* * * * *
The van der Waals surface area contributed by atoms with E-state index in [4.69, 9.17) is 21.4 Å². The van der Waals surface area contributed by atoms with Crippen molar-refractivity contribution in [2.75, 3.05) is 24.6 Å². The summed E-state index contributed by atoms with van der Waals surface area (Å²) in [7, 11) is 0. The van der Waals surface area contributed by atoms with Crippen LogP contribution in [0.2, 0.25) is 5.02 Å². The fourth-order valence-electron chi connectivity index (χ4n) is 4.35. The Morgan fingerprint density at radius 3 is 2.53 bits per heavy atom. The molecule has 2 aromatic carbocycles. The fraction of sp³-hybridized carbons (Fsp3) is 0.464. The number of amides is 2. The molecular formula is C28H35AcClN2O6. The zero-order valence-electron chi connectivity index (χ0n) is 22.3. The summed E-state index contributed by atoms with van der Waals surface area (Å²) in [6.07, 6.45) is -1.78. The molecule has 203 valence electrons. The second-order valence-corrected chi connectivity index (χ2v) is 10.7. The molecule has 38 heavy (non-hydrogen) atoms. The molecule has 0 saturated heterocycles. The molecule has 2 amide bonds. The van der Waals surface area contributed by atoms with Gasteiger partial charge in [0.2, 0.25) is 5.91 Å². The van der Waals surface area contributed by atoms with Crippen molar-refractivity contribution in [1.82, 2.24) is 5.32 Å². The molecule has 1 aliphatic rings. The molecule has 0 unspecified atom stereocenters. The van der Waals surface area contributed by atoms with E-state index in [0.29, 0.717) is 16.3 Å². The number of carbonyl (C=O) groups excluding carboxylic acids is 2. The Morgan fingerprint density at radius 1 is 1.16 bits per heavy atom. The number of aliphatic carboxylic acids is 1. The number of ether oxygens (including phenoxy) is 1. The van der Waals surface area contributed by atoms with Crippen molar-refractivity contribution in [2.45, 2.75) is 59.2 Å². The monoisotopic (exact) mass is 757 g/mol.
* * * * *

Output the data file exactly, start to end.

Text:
The van der Waals surface area contributed by atoms with E-state index in [4.69, 9.17) is 21.4 Å². The van der Waals surface area contributed by atoms with Crippen molar-refractivity contribution in [2.75, 3.05) is 24.6 Å². The summed E-state index contributed by atoms with van der Waals surface area (Å²) in [7, 11) is 0. The van der Waals surface area contributed by atoms with Crippen LogP contribution in [0.2, 0.25) is 5.02 Å². The fourth-order valence-electron chi connectivity index (χ4n) is 4.35. The Morgan fingerprint density at radius 3 is 2.53 bits per heavy atom. The molecule has 2 aromatic carbocycles. The fraction of sp³-hybridized carbons (Fsp3) is 0.464. The number of amides is 2. The molecular formula is C28H35AcClN2O6. The zero-order valence-electron chi connectivity index (χ0n) is 22.3. The summed E-state index contributed by atoms with van der Waals surface area (Å²) in [6.07, 6.45) is -1.78. The molecule has 203 valence electrons. The second-order valence-corrected chi connectivity index (χ2v) is 10.7. The molecule has 38 heavy (non-hydrogen) atoms. The molecule has 0 saturated heterocycles. The molecule has 2 amide bonds. The van der Waals surface area contributed by atoms with Gasteiger partial charge in [0.2, 0.25) is 5.91 Å². The van der Waals surface area contributed by atoms with Crippen molar-refractivity contribution in [1.82, 2.24) is 5.32 Å². The molecule has 1 aliphatic rings. The molecule has 0 unspecified atom stereocenters. The van der Waals surface area contributed by atoms with E-state index in [0.29, 0.717) is 16.3 Å². The number of carbonyl (C=O) groups excluding carboxylic acids is 2. The Morgan fingerprint density at radius 1 is 1.16 bits per heavy atom. The number of aliphatic carboxylic acids is 1. The number of ether oxygens (including phenoxy) is 1. The van der Waals surface area contributed by atoms with Crippen molar-refractivity contribution in [2.45, 2.75) is 59.2 Å². The monoisotopic (exact) mass is 757 g/mol.